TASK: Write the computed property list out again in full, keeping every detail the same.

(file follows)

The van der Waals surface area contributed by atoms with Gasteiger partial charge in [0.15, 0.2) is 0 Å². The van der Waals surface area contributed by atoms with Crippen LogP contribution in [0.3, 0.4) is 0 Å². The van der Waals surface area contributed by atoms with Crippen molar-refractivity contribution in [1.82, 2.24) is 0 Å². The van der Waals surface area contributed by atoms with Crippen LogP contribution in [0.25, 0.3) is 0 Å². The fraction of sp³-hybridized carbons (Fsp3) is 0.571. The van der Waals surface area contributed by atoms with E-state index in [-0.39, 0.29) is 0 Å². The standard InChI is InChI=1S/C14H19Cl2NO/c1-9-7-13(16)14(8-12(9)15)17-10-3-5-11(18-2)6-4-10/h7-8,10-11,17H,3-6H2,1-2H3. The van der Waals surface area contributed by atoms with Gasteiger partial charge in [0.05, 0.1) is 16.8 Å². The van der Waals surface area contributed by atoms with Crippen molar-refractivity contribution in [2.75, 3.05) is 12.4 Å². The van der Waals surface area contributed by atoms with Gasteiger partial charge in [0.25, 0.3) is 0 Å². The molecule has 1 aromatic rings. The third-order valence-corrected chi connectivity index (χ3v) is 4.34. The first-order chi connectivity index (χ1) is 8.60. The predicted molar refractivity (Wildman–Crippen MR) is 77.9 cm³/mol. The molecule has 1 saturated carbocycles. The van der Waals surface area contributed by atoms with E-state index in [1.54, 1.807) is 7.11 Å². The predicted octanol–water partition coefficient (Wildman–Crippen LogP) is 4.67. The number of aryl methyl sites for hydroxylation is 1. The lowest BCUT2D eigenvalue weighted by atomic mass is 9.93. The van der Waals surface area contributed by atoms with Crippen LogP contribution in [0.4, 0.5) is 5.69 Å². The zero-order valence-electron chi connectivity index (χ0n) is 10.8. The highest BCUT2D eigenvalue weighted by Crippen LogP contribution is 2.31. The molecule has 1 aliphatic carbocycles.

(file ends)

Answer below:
The van der Waals surface area contributed by atoms with Gasteiger partial charge in [0.15, 0.2) is 0 Å². The van der Waals surface area contributed by atoms with Crippen LogP contribution in [0.3, 0.4) is 0 Å². The van der Waals surface area contributed by atoms with Crippen molar-refractivity contribution in [1.82, 2.24) is 0 Å². The van der Waals surface area contributed by atoms with Crippen LogP contribution in [0.25, 0.3) is 0 Å². The fraction of sp³-hybridized carbons (Fsp3) is 0.571. The van der Waals surface area contributed by atoms with E-state index in [-0.39, 0.29) is 0 Å². The standard InChI is InChI=1S/C14H19Cl2NO/c1-9-7-13(16)14(8-12(9)15)17-10-3-5-11(18-2)6-4-10/h7-8,10-11,17H,3-6H2,1-2H3. The van der Waals surface area contributed by atoms with Gasteiger partial charge in [0.05, 0.1) is 16.8 Å². The van der Waals surface area contributed by atoms with Crippen molar-refractivity contribution in [2.75, 3.05) is 12.4 Å². The van der Waals surface area contributed by atoms with Gasteiger partial charge in [0.25, 0.3) is 0 Å². The molecule has 1 aromatic rings. The third-order valence-corrected chi connectivity index (χ3v) is 4.34. The first-order chi connectivity index (χ1) is 8.60. The predicted molar refractivity (Wildman–Crippen MR) is 77.9 cm³/mol. The molecule has 1 saturated carbocycles. The van der Waals surface area contributed by atoms with E-state index in [1.54, 1.807) is 7.11 Å². The predicted octanol–water partition coefficient (Wildman–Crippen LogP) is 4.67. The number of aryl methyl sites for hydroxylation is 1. The lowest BCUT2D eigenvalue weighted by atomic mass is 9.93. The van der Waals surface area contributed by atoms with Crippen LogP contribution in [0.4, 0.5) is 5.69 Å². The zero-order valence-electron chi connectivity index (χ0n) is 10.8. The highest BCUT2D eigenvalue weighted by Crippen LogP contribution is 2.31. The molecule has 1 aliphatic carbocycles.